As anticipated, Brookfield Infrastructure Partners' (NYSE:BIP) financial results slumped in the third quarter due to a recent asset sale and some other headwinds. That masked the underlying strength of the company's operations, which delivered solid results. Meanwhile, with Brookfield having several expansion initiatives underway, the company's earnings should reaccelerate in the coming quarters.

Brookfield Infrastructure Partners results: The raw numbers

Metric

Q3 2018

Q3 2017

Year-Over-Year Change

Funds from operations (FFO)

$278 million

$301 million

(7.6%)

FFO per unit

$0.71

$0.81

(12.3%)

Data source: Brookfield Infrastructure Partners.

What happened with Brookfield Infrastructure Partners this quarter? 

Some temporary headwinds affected results:

  • Brookfield's utilities segment generated $130 million in FFO, which was 23.5% less than last year's third quarter. The main culprit was the sale of the company's electricity transmission business in Chile, which closed earlier in the year, though foreign exchange fluctuations also hurt earnings. Those headwinds masked the solid underlying performance of the segment as FFO would have increased 4% if it weren't for those issues due to growth in the company's U.K. regulated distribution business.
  • The transportation segment produced $119 million in FFO, which was 12.5% lower than in the year-ago period. Several issues hurt results, including lower volumes from its mineral customers, the return of one of its Brazilian toll road concessions to the state, and foreign exchange fluctuations (currency issues alone wiped away $15 million in FFO from this segment's results). That trio of issues offset the positive impacts of higher tariffs charged at each of its operating groups and higher agricultural volumes from its rail group.
  • The energy segment's FFO surged 23% year over year to $59 million thanks to higher transportation volumes on its gas pipeline in North America and strong results from its district energy operations.
  • Brookfield's data infrastructure segment once again produced $19 million in FFO, consistent with the year-ago period.
Several foreign currencies laid on top of each other.

Image source: Getty Images.

What management had to say 

The two main factors weighing on results this quarter were the sale of the company's Chilean business and foreign exchange movements, with the latter alone cutting $40 million from the company's FFO. Those headwinds, however, should go away shortly. In discussing currencies, CEO Sam Pollock wrote in the company's quarterly investor letter that: "we expect this negative trend to reverse in the future, as our average hedge rates for the next two years are over 5% higher than 2018. In addition, we are of the view that the Brazilian real will recover from these near-trough levels, which was impacted in the quarter from the uncertainty surrounding the country's recent elections, which is now behind it."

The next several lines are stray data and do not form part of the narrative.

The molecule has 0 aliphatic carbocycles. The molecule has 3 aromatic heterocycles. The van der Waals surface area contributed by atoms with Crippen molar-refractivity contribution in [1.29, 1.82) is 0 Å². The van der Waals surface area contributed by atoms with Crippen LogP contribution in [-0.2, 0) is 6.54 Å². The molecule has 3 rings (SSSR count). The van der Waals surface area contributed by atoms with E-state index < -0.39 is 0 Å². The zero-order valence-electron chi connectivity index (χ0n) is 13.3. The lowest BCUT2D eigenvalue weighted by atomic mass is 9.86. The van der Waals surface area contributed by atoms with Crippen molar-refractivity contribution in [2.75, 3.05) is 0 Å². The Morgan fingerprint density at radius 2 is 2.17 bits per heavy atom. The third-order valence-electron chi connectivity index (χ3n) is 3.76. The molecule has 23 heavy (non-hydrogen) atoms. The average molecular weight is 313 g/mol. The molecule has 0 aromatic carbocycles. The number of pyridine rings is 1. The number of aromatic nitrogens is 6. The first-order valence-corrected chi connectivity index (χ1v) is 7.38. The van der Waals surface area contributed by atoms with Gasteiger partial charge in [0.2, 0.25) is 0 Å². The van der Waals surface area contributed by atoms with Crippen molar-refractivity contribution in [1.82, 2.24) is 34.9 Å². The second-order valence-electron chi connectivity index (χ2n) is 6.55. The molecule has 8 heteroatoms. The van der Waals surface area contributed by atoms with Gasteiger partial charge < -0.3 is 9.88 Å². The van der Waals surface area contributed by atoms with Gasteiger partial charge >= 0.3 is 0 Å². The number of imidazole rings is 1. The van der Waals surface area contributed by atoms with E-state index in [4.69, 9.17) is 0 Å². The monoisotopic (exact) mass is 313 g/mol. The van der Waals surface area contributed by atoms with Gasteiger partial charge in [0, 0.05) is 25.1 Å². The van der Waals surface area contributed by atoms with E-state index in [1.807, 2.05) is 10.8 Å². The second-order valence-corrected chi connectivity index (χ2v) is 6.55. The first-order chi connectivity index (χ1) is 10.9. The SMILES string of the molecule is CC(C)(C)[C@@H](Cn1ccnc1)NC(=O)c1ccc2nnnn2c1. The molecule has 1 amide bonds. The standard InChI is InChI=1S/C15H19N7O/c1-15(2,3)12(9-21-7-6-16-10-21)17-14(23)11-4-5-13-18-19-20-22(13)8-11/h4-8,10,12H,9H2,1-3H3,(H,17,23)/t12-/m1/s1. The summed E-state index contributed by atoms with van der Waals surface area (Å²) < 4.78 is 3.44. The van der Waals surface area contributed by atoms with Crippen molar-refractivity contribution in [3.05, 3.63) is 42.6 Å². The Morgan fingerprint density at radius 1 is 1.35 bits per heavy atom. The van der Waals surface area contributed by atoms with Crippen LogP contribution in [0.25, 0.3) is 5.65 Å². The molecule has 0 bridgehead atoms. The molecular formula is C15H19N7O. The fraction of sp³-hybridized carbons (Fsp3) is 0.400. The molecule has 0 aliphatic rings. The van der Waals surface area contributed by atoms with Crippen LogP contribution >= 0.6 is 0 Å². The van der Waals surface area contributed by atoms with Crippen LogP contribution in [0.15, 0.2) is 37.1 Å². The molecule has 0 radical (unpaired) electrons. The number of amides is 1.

Meanwhile, he noted that the company had an active year on the strategic front, and is on pace to put $1.7 billion into six new investments. The company has already closed $900 million in deals in recent weeks, which should boost fourth-quarter results. Meanwhile, it expects to close two more by year-end and another by the middle of 2019. These investments should move the needle because they carry very high returns, with the company anticipating that they'll generate an FFO yield of around 11%, or about $190 million annualized.

Looking forward 

Pollock said, "Looking ahead, we are very well positioned to generate strong FFO per-unit growth of almost 20% on a run-rate basis, beginning in the second half of 2019," which "makes up for the FFO gap from the recent dispositions of assets."

"More importantly," he continued "the future upside in the acquired assets is expected to be substantial, and this will stand us in good shape to continue to grow our FFO." The company noted at its recent investor day that these investments should organically expand their earnings at a 5% to 7% annual rate, which is a much quicker pace than the 2% to 3% yearly earnings growth expected at its recently sold electric-transmission business in Chile. 

Matthew DiLallo owns shares of Brookfield Infrastructure Partners. The Motley Fool recommends Brookfield Infrastructure Partners. The Motley Fool has a disclosure policy.